As is her way, Lucinda ends one sister’s story by introducing the next, but this time she’s thrown us a real cliff-hanger. Maybe it wasn’t such a bad idea that I sat on this book for a few months after all! Less time to wait until November. If you haven’t thrown your cap into the ring with this series yet, I urge you to do so. It’s magnificent. And this latest instalment, The Pearl Sister, shines with luminous perfection.

🍵🍵🍵🍵🍵


About the Author:

Lucinda Riley was born in Ireland, and after an early career as an actress in film, theatre and television, wrote her first book aged twenty-four. Her books have been translated into over thirty languages and sold fifteen million copies worldwide. She is a Sunday Times and New York Times bestseller.

Lucinda is currently writing The Seven Sisters series, which tells the story of adopted sisters and is based allegorically on the mythology of the famous star constellation. The first four books, The Seven Sisters, The Storm Sister, The Shadow Sister and The Pearl Sister have all been No.1 bestsellers across Europe, and the rights to a multi-season TV series have already been optioned by a Hollywood production company.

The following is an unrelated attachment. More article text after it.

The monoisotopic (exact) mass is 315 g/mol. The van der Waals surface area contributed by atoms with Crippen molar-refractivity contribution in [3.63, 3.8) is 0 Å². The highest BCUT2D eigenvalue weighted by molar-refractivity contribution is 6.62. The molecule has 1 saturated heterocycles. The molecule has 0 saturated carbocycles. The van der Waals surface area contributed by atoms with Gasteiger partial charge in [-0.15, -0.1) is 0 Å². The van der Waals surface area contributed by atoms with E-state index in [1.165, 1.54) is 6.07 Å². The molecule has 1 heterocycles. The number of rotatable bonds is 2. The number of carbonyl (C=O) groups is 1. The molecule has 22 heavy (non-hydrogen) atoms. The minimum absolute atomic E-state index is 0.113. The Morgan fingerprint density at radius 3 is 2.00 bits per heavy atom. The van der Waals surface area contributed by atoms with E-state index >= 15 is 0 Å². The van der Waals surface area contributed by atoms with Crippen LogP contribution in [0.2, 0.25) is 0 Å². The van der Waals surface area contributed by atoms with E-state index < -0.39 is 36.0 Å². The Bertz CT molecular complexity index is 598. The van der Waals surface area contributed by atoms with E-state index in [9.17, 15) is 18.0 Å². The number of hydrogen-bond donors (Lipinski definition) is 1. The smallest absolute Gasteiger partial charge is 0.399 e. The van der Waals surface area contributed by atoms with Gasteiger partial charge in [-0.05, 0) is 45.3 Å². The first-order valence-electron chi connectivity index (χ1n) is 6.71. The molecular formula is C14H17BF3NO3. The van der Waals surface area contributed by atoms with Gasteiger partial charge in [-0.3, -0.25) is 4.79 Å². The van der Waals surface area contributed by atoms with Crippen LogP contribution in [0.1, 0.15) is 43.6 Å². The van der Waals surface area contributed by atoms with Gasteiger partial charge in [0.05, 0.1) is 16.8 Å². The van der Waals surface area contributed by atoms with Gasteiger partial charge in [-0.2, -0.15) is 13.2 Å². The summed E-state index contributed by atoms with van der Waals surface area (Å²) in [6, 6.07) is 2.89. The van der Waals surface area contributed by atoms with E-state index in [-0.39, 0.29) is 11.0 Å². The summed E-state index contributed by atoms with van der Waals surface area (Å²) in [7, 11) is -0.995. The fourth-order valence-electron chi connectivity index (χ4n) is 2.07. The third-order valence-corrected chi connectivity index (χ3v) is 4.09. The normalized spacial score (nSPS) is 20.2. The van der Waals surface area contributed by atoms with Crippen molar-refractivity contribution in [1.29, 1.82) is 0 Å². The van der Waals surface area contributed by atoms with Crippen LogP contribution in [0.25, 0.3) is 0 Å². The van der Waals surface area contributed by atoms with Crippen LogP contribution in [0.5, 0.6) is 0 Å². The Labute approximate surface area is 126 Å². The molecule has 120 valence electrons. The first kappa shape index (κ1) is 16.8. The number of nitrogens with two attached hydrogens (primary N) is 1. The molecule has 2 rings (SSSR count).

The Pearl Sister
Published by Pan Macmillan Australia
Released 27th February 2018

6 thoughts on “Book Review: The Pearl Sister by Lucinda Riley

  1. I really do have to try this series! Your enthusiasm has made me so keen…..it’s just they’re so big and my TBR pile is already so huge! I’m hoping that it might be a bit quieter over Dec/Jan and I can find time for a few books I’ve not been able to fit in. I have the first 2 and tbh they seem like perfect summer reads. Good chunksters to get lost in.

    Liked by 1 person